What is Turning Point in Tourism?
Turning Point in Tourism is an industry event to revive an interaction between Nepali and foreign tour operators after the 2015 earthquake. SAMARTH Nepal Market Development Program (NMDP) hosted the event in Kathmandu in the first week of July 2015. A few American, Asian, Australian, and European tour operators participated in the event. The operators voiced their concern about the following:
- Harmful impact of travel warnings on travel business, including need for high liability travel insurance
- Lack of clarity about destinations that are safe even after the earthquake
They suggested measures to rebuild the confidence in Nepal
- Develop infrastructure.
- Improve tourism service standards and professionalism.
- Promote cultural attractions, including festivals.
- Simplify expedition / trek permit process.
The 2015 earthquake reminded of two major challenges of Nepal tourism sector: safety and quality. These will continue to affect the recovery of the industry in recent future. However, low-end trekking segment may recover faster than the high-end. (Pankaj Pradhananga, Karma Gurung, and Sangam Prasain, 2015)
It is a copyright violation to copy images from others’ websites without obtaining permission of the creator and the owner. During a random Google search, I found two businesses, one is big (HolidayIQ) and another is not so big (Pir Panjal Cottage), have copied images from my website. Both the…
Adventure Travel Trade Association (ATTA). March 2015. Fifth Edition of Adventure Tourism Development Index (ATDI): The 2015 Report. http://www.adventureindex.travel/docs/atdi_2015.pdf The latest edition of the index appraises potential for adventure tourism in developed and developing nations. The principal purpose of the adventure tourism index is to help in designing viable…
Last month Uttarakhand Tourism took a number of steps to woo tourists that skipped the State after 2013 natural disaster. Here are some of the steps taken for promoting adventure, cultural, and religious tourism: 1. The Ultimate Uttarakhand Himalayan MTB Challenge 2015 Uttarakhand Department of Tourism and Cycling Federation…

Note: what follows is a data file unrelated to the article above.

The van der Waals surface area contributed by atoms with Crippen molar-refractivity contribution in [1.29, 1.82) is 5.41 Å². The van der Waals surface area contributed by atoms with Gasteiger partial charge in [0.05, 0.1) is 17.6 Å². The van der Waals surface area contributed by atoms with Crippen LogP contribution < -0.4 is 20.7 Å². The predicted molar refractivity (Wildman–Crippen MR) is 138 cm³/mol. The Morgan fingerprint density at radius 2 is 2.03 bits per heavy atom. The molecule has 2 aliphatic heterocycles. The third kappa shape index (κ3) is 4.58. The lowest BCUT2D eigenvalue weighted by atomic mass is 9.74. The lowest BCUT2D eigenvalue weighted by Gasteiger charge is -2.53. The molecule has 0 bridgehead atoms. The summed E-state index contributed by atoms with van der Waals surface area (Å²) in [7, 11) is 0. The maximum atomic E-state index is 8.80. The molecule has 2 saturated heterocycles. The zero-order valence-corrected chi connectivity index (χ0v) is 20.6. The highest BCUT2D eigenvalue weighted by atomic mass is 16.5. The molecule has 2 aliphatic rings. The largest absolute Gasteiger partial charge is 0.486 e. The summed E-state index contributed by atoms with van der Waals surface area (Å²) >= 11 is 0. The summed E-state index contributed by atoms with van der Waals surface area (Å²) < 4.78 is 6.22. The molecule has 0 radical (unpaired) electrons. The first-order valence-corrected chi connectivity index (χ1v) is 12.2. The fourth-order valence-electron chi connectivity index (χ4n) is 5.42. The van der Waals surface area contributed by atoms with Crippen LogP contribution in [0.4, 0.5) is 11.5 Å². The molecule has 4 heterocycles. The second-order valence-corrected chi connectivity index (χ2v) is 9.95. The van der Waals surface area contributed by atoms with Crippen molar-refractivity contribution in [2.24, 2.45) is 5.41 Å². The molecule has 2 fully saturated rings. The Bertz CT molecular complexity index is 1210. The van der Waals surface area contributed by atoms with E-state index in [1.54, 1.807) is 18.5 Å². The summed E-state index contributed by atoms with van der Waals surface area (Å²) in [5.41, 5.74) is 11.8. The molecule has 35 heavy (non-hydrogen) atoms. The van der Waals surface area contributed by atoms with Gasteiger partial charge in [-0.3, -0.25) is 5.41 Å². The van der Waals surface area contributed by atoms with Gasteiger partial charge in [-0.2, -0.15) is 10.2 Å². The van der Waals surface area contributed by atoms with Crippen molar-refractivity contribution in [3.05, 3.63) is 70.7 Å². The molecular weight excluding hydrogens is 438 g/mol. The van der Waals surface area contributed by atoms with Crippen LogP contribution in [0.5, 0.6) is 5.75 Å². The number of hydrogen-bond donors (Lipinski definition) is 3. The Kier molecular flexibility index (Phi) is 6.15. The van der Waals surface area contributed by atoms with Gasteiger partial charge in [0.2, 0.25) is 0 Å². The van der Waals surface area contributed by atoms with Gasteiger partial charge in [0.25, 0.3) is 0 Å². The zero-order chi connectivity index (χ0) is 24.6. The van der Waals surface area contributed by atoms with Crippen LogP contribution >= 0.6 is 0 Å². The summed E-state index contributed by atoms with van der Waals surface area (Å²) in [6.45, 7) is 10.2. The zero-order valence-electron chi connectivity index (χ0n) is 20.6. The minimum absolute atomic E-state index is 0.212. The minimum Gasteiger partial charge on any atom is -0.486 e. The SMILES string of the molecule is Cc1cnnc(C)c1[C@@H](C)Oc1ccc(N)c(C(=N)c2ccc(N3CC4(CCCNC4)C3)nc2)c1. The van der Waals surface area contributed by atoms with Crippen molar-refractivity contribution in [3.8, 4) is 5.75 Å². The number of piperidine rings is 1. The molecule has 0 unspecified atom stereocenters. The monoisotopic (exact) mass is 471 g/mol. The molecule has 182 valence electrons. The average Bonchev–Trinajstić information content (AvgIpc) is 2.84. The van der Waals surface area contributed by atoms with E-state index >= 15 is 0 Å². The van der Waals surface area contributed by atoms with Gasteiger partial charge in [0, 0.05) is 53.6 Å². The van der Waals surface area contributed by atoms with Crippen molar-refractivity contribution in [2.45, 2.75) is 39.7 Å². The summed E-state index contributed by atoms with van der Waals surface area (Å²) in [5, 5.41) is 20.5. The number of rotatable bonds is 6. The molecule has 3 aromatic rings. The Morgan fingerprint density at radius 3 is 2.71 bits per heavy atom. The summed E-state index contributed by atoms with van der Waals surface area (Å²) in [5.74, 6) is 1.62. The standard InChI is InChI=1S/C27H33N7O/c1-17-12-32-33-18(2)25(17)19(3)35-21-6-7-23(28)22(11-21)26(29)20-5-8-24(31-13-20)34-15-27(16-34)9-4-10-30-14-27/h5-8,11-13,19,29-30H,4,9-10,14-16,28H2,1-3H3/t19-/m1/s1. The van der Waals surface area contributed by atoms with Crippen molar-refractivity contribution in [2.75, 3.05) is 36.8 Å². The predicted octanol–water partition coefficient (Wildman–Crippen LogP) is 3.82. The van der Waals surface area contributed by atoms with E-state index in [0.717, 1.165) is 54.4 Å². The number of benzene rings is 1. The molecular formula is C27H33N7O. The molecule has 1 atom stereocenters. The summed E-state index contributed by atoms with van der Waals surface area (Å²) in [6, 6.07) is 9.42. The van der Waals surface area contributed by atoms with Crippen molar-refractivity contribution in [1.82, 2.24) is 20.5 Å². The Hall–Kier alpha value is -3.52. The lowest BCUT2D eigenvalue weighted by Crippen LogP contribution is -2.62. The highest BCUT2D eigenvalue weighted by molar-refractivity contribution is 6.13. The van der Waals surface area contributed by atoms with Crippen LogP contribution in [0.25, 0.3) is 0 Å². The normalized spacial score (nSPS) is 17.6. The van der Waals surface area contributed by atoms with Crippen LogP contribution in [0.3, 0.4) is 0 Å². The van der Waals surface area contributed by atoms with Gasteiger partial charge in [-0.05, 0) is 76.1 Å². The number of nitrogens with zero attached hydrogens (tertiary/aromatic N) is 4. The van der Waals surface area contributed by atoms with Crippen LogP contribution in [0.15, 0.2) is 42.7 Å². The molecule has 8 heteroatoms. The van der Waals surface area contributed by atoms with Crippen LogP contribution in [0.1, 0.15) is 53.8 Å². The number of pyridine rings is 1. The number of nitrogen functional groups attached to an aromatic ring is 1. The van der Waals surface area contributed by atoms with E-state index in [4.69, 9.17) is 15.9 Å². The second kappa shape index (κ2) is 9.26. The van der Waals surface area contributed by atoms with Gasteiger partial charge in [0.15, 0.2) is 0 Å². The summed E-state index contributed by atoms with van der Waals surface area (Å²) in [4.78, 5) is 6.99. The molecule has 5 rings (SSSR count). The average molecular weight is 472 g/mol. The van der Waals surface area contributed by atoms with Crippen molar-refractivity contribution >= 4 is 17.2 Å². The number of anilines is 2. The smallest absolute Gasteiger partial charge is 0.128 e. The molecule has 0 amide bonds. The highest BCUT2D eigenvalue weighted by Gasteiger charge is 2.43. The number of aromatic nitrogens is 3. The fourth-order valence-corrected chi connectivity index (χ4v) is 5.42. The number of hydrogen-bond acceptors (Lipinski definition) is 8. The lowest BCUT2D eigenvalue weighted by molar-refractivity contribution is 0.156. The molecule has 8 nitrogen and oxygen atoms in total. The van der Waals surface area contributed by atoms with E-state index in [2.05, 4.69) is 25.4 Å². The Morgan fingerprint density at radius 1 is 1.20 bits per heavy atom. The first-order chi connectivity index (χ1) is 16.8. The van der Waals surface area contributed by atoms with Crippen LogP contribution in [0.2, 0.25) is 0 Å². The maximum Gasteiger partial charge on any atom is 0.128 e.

VCSGPSY is an acronym for Veer Chandra Singh Garhwali Paryatan Swarozgar Yojana introduced in June 2002. The government of Uttarakhand launched the first self-employment scheme to make tourism a major source of employment and revenue generation. The prime focus was on developing transport facilities within the State. http://uttarakhandtourism.gov.in/utdb/sites/default/files/tenders/document/veer%20Chandra%20Singh1.pdf Tourism activities…
In February 2015, Uttarakhand took the following steps to revive tourism: 1. Himalaya Darshan by Helicopter Uttarakhand Civil Aviation and Tourism Department launched the Himalaya Darshan by helicopter from Sahastrdhara helidrome. The 45- and 90-minute sorties for a closer view of the Himalayan peaks cost INR 5,000 and INR 10,000…
As per the UNWTO Global Report on Adventure Tourism (October 2014), adventure tourism is not mass tourism. Adventure tourism can be divided into two main categories: Hard and Soft. This tourism can cash in on existing infrastructure. The report also reviews certification, regulation, and safety standards followed by the segment.
Risk is a synonym of adventure travel and tourism. The risk is the attraction (challenge) that an adventure tourist try to visit (overcome) during the vacation. The snow based adventure activities are not for everyone. Thus, the market is small. A small market can generate limited revenue and profit.
If we are able to develop weather-proof eco-friendly electricity, transport, and water systems in the Himalayas, the mountains may draw more tourists, especially looking for soft adventure activities. Then only adventure travel companies can earn higher profits.
The new short easy route may reduce pilgrim traffic to the old route, a genuine cause of concern for Uttarakhand. The current host mulls over strategies to retain the business. The state may introduce a sky-trek, helicopter service between Dharchula and Gunji villages in the Kumaon Himalayas for the next Kailash Mansarover Yatra.
The Himalayas fascinates video game developers like Ubisoft. The company sets Far Cry 4 in Kyrat, an imaginary place in the lofty mountain range.